I’m putting on anhydrous ammonia (NH3).  This is one of the most hazardous things I do.  NH3 is delivered as a pressurized liquid.  As long as it stays under pressure it stays liquid, but release the pressure and it turns in to a gas, and the extreme cold produced will burn you.  The gas is also an inhalation hazard, breath in too much and you burn your insides also.  Despite all the hazards, NH3 is inexpensive and easy to apply, you just need to be careful.

So here’s hoping I can get the last of the N on the fields.  I’m also hoping I do not get all of that machinery stuck in one of those wet spots.

Michael

 



How old is your water?

At a recent Farm Bureau meeting I was sitting in on a seminar on water issues when one of the presenters mentioned aging water.  Whoa, that was a new one.  I didn’t know that you could tell the age of water.

Being able to age water has implications for the conversations farmers, lawmakers and environmental groups have been having.  For years now I have been listening to people blame farmers for many of the ills found in our rivers, streams and wells.  If we can age water, we can tell if those problems are from todays farming practices or those of the past, and I know that how we farm today is very different from how we farmed 50 and more years ago.

So first off, how do you age water?  Well, if you want the whole scientific process, I invite you to check out some scholarly papers such as this one from the U.S. Geological survey (USGS).  For a bit more on the implications of water age in the Chesapeake Bay estuary check this USGS paper.

Now I know most of you will not read these papers, so here is the short version.  There are elements that are taken in by water as it falls.  One of those compounds, Tritium (3H or hydrogen-3), a radioactive isotope of hydrogen, has a known breakdown time.  Another compound, chlorofluorocarbons, a group of stable manmade compounds containing chlorine and fluorine, are only present in water from during the years of its manufacture and use.  Using these elements we can find out when the rain water fell.  This helps us find travel time for water from raindrop to point of sample, whether that sample be taken in a well, river, lake or the ocean.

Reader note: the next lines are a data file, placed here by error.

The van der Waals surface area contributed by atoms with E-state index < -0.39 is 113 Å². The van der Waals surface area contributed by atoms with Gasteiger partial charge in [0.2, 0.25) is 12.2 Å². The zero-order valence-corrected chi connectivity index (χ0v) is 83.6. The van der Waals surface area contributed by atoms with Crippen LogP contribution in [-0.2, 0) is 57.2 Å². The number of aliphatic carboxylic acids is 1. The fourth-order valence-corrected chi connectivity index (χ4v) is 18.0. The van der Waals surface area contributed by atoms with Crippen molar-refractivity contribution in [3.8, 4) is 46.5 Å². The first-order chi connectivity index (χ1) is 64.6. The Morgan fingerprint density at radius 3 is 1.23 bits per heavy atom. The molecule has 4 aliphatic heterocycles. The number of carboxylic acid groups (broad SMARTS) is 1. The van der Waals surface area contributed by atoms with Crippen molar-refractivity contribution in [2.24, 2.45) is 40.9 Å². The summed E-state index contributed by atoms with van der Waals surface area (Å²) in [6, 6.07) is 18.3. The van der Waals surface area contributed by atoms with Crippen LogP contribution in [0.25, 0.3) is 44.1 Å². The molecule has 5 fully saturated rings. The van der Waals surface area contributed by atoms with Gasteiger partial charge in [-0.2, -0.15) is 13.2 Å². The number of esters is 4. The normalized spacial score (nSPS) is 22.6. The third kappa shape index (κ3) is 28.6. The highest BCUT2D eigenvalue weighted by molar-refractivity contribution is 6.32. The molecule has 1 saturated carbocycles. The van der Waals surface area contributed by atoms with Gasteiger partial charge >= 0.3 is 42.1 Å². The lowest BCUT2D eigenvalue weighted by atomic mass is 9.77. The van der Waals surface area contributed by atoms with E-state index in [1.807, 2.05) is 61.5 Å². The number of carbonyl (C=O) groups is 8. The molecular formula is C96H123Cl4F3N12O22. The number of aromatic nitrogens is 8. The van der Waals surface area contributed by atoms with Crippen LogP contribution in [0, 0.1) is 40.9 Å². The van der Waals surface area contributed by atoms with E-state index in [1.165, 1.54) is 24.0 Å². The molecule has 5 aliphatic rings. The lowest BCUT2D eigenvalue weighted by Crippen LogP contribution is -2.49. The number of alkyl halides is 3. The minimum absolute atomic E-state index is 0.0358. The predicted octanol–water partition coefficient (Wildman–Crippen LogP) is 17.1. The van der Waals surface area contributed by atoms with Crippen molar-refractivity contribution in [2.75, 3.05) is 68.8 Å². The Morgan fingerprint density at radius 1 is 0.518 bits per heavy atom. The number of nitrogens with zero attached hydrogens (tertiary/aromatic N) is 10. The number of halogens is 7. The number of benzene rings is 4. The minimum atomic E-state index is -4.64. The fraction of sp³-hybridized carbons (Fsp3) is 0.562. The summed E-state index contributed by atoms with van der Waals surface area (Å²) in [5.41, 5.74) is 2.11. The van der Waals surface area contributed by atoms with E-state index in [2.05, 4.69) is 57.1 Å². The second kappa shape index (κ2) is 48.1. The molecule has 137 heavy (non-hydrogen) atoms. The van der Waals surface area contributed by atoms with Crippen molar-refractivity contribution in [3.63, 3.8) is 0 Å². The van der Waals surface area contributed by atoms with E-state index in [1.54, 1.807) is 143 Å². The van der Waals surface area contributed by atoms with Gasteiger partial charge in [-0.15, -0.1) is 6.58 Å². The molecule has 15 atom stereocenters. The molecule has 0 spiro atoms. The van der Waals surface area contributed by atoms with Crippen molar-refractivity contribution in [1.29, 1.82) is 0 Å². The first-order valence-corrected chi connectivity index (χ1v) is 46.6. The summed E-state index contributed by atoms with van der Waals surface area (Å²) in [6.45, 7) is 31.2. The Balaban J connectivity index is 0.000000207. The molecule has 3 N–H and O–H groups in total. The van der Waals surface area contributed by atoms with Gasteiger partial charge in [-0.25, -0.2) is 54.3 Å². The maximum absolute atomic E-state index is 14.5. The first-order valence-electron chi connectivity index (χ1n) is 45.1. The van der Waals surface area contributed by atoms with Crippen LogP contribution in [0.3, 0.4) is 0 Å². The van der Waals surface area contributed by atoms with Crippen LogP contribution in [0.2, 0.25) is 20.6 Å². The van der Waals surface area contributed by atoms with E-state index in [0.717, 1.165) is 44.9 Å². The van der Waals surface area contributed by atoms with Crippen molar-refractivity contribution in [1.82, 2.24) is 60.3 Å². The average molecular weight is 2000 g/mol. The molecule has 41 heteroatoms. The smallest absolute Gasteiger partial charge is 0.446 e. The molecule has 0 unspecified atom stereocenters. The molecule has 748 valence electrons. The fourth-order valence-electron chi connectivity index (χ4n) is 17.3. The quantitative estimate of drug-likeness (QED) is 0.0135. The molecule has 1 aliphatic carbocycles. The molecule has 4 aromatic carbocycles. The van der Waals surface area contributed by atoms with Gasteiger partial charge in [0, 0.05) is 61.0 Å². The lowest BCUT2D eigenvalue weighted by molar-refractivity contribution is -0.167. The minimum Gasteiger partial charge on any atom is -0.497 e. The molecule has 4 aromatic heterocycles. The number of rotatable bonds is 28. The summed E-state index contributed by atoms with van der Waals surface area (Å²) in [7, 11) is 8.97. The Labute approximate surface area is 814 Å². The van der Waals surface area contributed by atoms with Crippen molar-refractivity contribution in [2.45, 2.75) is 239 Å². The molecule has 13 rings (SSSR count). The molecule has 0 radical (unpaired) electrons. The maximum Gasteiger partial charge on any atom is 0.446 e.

At issue for farmers is the claim that the nitrogen and other pollutants found in water today are the direct result of our actions today.  The study of the Chesapeake Bay area has found that water in the bay can be aged from less than a year, to centuries with an average age of about 30 years.  That means that problems in our waters have their roots over a generation ago.

Nitrogen is an interesting element.  It makes up most of the air we breathe and is both a requirement for, and a waste product of, life.  In particular nitrogen helps promote plant life.  Nitrogen in the soil has several forms.  Some of those forms are stable and will stay where they are put, but the form needed by plants ties to water, and thus it moves with water either into plants or deeper into the soil and eventually into our rivers and lakes.  Once in lakes it promotes plant life that makes water green with algae and green water is not appreciated by those who use water.

This now leads us to Total Daily Maximum Load (TMDL), the amount of pollutants found in waters of our country, and what part of that amount that farmers should be held accountable.  For all of my 60 years I have heard agriculture educators promote farming practices that reduce erosion and nutrient waste.  Farmers have been following the practices of these educators and are a bit upset that we are still being blamed for so much of todays pollution in water.  When you are doing all that is being asked of you, all that modern science tells you to do, what more can you do.

Aging water has helped us to understand that it is the practices of years ago that we are dealing with today.  Eventually the waters of our country will get better, but it is going to take time before the practices of today show up in rivers and lakes.  In the meantime, the family farmers who produce 95% of our countries food will continue to do their best to follow the laws and regulations that reduce pollution.  We live on the land, and it is our children that will be the first ones effected by any pollution.  It is our job to protect the future of life, and we take  the job seriously.

Michael



30 days: Fertilizing after the harvest